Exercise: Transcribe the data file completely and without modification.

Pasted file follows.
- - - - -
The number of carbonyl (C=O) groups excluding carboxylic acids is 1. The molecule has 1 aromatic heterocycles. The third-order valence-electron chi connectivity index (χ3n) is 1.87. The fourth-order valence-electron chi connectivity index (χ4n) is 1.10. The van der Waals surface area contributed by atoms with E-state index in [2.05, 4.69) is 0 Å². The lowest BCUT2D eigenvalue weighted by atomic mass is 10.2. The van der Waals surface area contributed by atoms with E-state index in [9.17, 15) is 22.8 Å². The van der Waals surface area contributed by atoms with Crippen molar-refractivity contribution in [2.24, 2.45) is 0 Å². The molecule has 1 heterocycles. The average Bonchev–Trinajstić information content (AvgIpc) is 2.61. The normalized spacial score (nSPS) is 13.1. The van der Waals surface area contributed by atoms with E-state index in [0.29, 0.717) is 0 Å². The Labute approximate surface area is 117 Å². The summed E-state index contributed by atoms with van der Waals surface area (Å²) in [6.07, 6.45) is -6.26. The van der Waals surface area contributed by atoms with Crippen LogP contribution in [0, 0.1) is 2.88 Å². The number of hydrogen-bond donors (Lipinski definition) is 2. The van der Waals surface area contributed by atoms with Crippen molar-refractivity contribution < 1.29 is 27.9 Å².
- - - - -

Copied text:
The number of carbonyl (C=O) groups excluding carboxylic acids is 1. The molecule has 1 aromatic heterocycles. The third-order valence-electron chi connectivity index (χ3n) is 1.87. The fourth-order valence-electron chi connectivity index (χ4n) is 1.10. The van der Waals surface area contributed by atoms with E-state index in [2.05, 4.69) is 0 Å². The lowest BCUT2D eigenvalue weighted by atomic mass is 10.2. The van der Waals surface area contributed by atoms with E-state index in [9.17, 15) is 22.8 Å². The van der Waals surface area contributed by atoms with Crippen molar-refractivity contribution in [2.24, 2.45) is 0 Å². The molecule has 1 heterocycles. The average Bonchev–Trinajstić information content (AvgIpc) is 2.61. The normalized spacial score (nSPS) is 13.1. The van der Waals surface area contributed by atoms with E-state index in [0.29, 0.717) is 0 Å². The Labute approximate surface area is 117 Å². The summed E-state index contributed by atoms with van der Waals surface area (Å²) in [6.07, 6.45) is -6.26. The van der Waals surface area contributed by atoms with Crippen LogP contribution in [0, 0.1) is 2.88 Å². The number of hydrogen-bond donors (Lipinski definition) is 2. The van der Waals surface area contributed by atoms with Crippen molar-refractivity contribution < 1.29 is 27.9 Å².